JV Tigers Go 4-0 for Undefeated Season
BY REBECCAH BARGER
The 44-20 win over Colgate caught Varsity up to what the Junior Varsity team had accomplished only six days earlier: a 4-0 record. While the Tigers still have six games ahead of them, for the freshmen and sophomores who regularly matched up against their opponents on Sunday afternoons, their JV season is over. For them, 4-0 can be expressed in other words: undefeated.
JV kicked off its season against Moravian College. The Greyhounds headed out to the Tigers practice fields on Sept. 13 for a 10-and-10 series. The controlled scrimmage capped the three weeks of Princeton preseason and was the first time the new team tested its chemistry together against a different jersey. And for the freshmen, it marked their first snap of competitive collegiate football.
“Coming in, learning the offense and knowing what was going on play-wise was really hard the first two weeks,” Chris Ryan, freshman offensive lineman, said. “The tempo of the team is a lot different than my high school team. It’s the next level. Going from pee-wee football to high school is a jump, and high school to college is an even bigger jump.”
The scrimmage provided more structure than their games would in the coming weeks. The 10-and-10 series put the Princeton offense on the field for 10 plays before turning the ball over to the Greyhounds, who would face the Tiger defense for another 10 chances, regardless of turnovers.
Despite still shaking off the rust from the summer, the Tigers didn’t seem to feel any pressure from the Greyhounds. Princeton claimed victory and looked forward to a Saturday Lafayette steamroll and their first unstructured JV game against Kean University on Sept. 20.
“Moravian was a great test for us because it was the first time in all of camp we got to hit someone in a different jersey, so it was great to just get on the field and play someone else for the first time,” Mike Perloski, sophomore rush linebacker. “The first scrimmage was a 10-and-10 series, so it’s 10 plays on then 10 plays off, whereas in a game you have turnovers. You can be on the field for one play and force a turnover, or the offense could be on the field for one play. You have to be prepared for that sudden change, so I’d say that’s one of the biggest added aspects to a game.”
The Princeton defense exploded against the Cougars. Perloski caught attention in his performance against the opposing offensive line, breaking through to sack the quarterback – a trend that would continue throughout the season. Freshman defensive back Ben Ellis also seemed to be finding his footing, applying his tackling work from camp to the games.
“Because of the speed of guys at this level, I wanted to work on open field tackling, which was a big part of camp, and something I wanted to carry into the JV games,” Ellis said. “As a defensive back, it’s also tough getting lined up right and knowing everyone’s responsibilities. If someone doesn’t know their responsibilities, then the offense will exploit it, and they will end up making a big play, so everyone has to be on the same page and communicate their job in the play.”
Kean fell just as quickly as Moravian. The Tigers beat the Cougars 28-8.
The offense shined in its next match-up against Widener University, keeping up the high-scoring offensive streak after a 52-26 win over Lehigh the day before. Princeton dominated 36-8.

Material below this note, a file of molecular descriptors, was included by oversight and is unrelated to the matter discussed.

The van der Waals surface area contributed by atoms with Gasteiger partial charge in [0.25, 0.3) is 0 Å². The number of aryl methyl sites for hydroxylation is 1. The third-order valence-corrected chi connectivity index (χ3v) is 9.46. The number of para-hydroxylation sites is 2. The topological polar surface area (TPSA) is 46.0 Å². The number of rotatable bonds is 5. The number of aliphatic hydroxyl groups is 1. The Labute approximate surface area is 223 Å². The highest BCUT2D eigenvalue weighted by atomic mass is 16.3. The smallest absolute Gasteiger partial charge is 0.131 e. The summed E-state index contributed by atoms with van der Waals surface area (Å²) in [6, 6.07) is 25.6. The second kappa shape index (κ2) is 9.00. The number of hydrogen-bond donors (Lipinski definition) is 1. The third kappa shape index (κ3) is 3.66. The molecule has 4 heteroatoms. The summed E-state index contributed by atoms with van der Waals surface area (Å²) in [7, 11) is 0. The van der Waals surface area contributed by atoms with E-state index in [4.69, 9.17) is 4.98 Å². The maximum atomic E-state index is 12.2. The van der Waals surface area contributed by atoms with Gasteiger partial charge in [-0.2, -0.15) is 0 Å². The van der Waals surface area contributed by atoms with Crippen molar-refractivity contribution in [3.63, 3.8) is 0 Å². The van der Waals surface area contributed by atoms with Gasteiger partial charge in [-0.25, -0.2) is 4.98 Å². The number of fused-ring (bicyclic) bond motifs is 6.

The Tigers made a strong showing by the offensive line, opening up lanes for the running backs. Sophomore quarterbacks Joe Salter and Nick Peabody entered the JV season with a year of experience already under their belts, knowing which aspects of their game to focus on and how to translate their technique onto the field.
“I kind of struggled at the beginning of camp because I was rusty. It was a lot mentally, since we have a pretty complicated offense. Assimilating all the information and playing fast is big for us,” Peabody said. “I want to work on everything, like knowing the offense a little better and getting more consistent throwing the ball – that’s the biggest focus for me. I think we did well on JV, though. The line blocked really well up front, so we were able to run the ball every single game.”
It was their last competitors, Milford Academy, that provided the strongest challenge for their unbeaten season.
“Talent wise, [Milford was] the only aggressive competition we had because of the way they schemed against us in the box, with eight guys,” sophomore wide receiver Spencer Cotton said. “We kind of had to adjust to their play. I know that we were more prone to taking the shot down field every once in a while so they couldn’t get away with just putting one man back. Adapting to the different speeds we see and just employing technique we go over in practice against different looks, at least for the outside guys, is the biggest part of JV game.”
Milford also challenged the Tigers defense through their physicality and speed.
“They really spread the field out on offense and had a lot of play-makers outside,” Ellis said. “I thought we did a really good job of handling those guys and communicating and getting ourselves in the right position to make plays. They were the biggest and fastest team that we played. They were very quick, and they would throw the ball up a lot and let their guys go get it.”
The scoreboard didn’t show the challenge Milford posed to the Tigers, as Princeton capped their undefeated season with a 30-6 win over the Storm.
“[Milford] was a good challenge. It was a close game right until the end, but I’m excited how we really fought all the way to the end of the game,” Perloski said. “We only have so many football games left in our lives, so it’s about making the best of everything. I have a lot of friends that play college football and not every school offers this opportunity or gets this opportunity, so to be able to have JV games and further your development is phenomenal.”